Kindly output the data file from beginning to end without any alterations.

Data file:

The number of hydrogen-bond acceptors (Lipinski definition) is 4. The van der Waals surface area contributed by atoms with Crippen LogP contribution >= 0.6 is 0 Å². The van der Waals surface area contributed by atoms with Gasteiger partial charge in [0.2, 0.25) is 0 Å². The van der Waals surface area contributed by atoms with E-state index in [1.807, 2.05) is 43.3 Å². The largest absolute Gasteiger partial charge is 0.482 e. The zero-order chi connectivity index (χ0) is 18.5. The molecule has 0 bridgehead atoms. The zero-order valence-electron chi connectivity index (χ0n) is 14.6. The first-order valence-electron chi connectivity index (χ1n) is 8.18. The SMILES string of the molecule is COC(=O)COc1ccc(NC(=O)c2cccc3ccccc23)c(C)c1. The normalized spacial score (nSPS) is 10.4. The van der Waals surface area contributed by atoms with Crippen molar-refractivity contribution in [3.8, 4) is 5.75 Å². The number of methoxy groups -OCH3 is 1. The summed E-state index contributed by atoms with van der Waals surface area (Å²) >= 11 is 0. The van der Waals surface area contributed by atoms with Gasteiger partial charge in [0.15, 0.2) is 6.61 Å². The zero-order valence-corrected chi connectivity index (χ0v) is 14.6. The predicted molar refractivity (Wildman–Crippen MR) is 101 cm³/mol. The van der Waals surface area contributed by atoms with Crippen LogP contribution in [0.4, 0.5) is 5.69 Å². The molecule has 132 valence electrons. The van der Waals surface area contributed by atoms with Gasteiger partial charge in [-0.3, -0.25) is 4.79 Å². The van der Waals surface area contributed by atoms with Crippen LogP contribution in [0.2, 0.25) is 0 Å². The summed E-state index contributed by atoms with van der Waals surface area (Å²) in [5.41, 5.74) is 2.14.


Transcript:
The number of hydrogen-bond acceptors (Lipinski definition) is 4. The van der Waals surface area contributed by atoms with Crippen LogP contribution >= 0.6 is 0 Å². The van der Waals surface area contributed by atoms with Gasteiger partial charge in [0.2, 0.25) is 0 Å². The van der Waals surface area contributed by atoms with E-state index in [1.807, 2.05) is 43.3 Å². The largest absolute Gasteiger partial charge is 0.482 e. The zero-order chi connectivity index (χ0) is 18.5. The molecule has 0 bridgehead atoms. The zero-order valence-electron chi connectivity index (χ0n) is 14.6. The first-order valence-electron chi connectivity index (χ1n) is 8.18. The SMILES string of the molecule is COC(=O)COc1ccc(NC(=O)c2cccc3ccccc23)c(C)c1. The normalized spacial score (nSPS) is 10.4. The van der Waals surface area contributed by atoms with Crippen molar-refractivity contribution in [3.8, 4) is 5.75 Å². The number of methoxy groups -OCH3 is 1. The summed E-state index contributed by atoms with van der Waals surface area (Å²) >= 11 is 0. The van der Waals surface area contributed by atoms with Gasteiger partial charge in [0.15, 0.2) is 6.61 Å². The zero-order valence-corrected chi connectivity index (χ0v) is 14.6. The predicted molar refractivity (Wildman–Crippen MR) is 101 cm³/mol. The van der Waals surface area contributed by atoms with Crippen LogP contribution in [0.4, 0.5) is 5.69 Å². The molecule has 132 valence electrons. The van der Waals surface area contributed by atoms with Gasteiger partial charge in [-0.3, -0.25) is 4.79 Å². The van der Waals surface area contributed by atoms with Crippen LogP contribution in [0.2, 0.25) is 0 Å². The summed E-state index contributed by atoms with van der Waals surface area (Å²) in [5.41, 5.74) is 2.14.